4/17/14 - My adventures in fiction lasted exactly one story. oh well. I’m actually surprised that I don’t hate it. I usually abhor my writing when I look back on it.
He got the concept: Guy has a problem that everyone else can see. Until one day, he looks in the mirror, and suddenly sees himself that way, too. His self-construction shatters, digests, and evolves.
Ceaser knew about this idea, but he’d never had that experience. But he felt like he knew the feeling.
It was during his college years, in a summer spent in a new city. A roommate had forgotten to turn the iron off and left it out overnight. As Caesar reached across the table in the morning, he burned his forearm. As was his way, he over-reacted.
First, he lashed out at the wrong roommate, who calmly found him neosporin and helped him bandage his arm. Eventually, he hissed at the guilty party.
Caesar stewed. He grew preoccupied with the burn. He googled how to prevent scarring. He sent a photo to a doctor. He went so far as to ask about cutting around the scar and stitching it up.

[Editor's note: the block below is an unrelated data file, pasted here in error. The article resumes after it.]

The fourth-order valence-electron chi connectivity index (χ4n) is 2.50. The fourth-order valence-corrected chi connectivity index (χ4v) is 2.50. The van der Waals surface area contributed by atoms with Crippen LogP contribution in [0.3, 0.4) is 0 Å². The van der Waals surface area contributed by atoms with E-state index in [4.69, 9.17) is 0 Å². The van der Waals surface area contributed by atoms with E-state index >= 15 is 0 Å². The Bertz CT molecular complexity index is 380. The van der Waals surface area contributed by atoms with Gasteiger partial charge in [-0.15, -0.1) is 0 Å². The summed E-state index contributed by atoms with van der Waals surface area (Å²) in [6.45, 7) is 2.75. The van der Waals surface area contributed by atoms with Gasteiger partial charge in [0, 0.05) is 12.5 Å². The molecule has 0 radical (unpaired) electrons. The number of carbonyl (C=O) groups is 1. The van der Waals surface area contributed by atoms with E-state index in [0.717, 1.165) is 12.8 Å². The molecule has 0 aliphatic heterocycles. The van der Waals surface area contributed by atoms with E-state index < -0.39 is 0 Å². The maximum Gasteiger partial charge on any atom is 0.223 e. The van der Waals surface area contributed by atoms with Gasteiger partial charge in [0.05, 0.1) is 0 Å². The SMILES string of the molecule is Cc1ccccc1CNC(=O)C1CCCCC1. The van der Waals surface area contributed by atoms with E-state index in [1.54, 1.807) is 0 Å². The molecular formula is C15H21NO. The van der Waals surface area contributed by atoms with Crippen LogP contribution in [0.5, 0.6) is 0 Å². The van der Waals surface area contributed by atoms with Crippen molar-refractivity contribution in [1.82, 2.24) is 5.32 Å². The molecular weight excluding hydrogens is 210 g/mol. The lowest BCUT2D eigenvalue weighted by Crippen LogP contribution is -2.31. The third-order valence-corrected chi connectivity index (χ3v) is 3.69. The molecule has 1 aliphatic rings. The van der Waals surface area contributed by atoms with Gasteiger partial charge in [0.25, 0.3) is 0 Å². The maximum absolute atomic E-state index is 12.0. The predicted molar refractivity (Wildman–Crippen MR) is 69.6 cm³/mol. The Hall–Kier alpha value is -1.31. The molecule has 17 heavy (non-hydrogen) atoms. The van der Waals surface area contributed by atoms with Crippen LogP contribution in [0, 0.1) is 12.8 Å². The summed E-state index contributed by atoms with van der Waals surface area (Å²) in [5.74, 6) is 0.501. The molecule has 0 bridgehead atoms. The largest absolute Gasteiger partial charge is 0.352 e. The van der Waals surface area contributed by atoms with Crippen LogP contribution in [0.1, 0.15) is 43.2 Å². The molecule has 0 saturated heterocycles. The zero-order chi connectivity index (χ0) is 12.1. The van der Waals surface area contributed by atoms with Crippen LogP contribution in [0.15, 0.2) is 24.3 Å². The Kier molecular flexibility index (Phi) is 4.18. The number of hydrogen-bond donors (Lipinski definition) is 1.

His days went about apace - work, friends, reading. All his normal activities. But his mind always strayed back to this scar. It was a constant cloud. Its shadow smothering whatever happiness that dared trying to surface.
He obsessed until she said something.
Ten days earlier, Ceaser had met a girl. It was a powerful, instantaneous connection. In retrospect, they’d both agree that they it was that feeling of infatuation that only the young are capable, thanks to an extreme naiveté, to confuse as being something far more. For a bit, she was his world. They talked of everything. Including this new scar.
She didn’t say much. But the impact never left.
You shouldn’t be like that. It’s vain.
They both were guilty of projecting. Of falsely idealizing and placing the other on a pedestal of perfection. Each the other’s embodiment of all desired. Regardless, her dozen words, while a rebuke, haunted for what wasn’t said, but made clear: she believed him to be more. More than the burn, that feeling seared into his memory.
Today, she’s a ghost. Someone that Ceaser used to know. Yet nearly ten years from the day when he met her, she was back. This time he was staying with friends in London. This time he was the careless one, but with the same result: Again burning his right arm with an iron. His eyes settled back to that familiar spot. Looking for something, someone, he hadn’t thought of in years. It was still there, unmistakable, but faint. What was once so bold, powerful, and defining, now, but a whisper.
Even that trace will eventually disappear. That thought now made him sad. It was his last trace to her, to that version of himself, to a time when a simple scar could upend his life. She was gone, yet, her reflection of him never left. A constant reminder that the slightest word, the lightest touch, from the right person, can forever change you.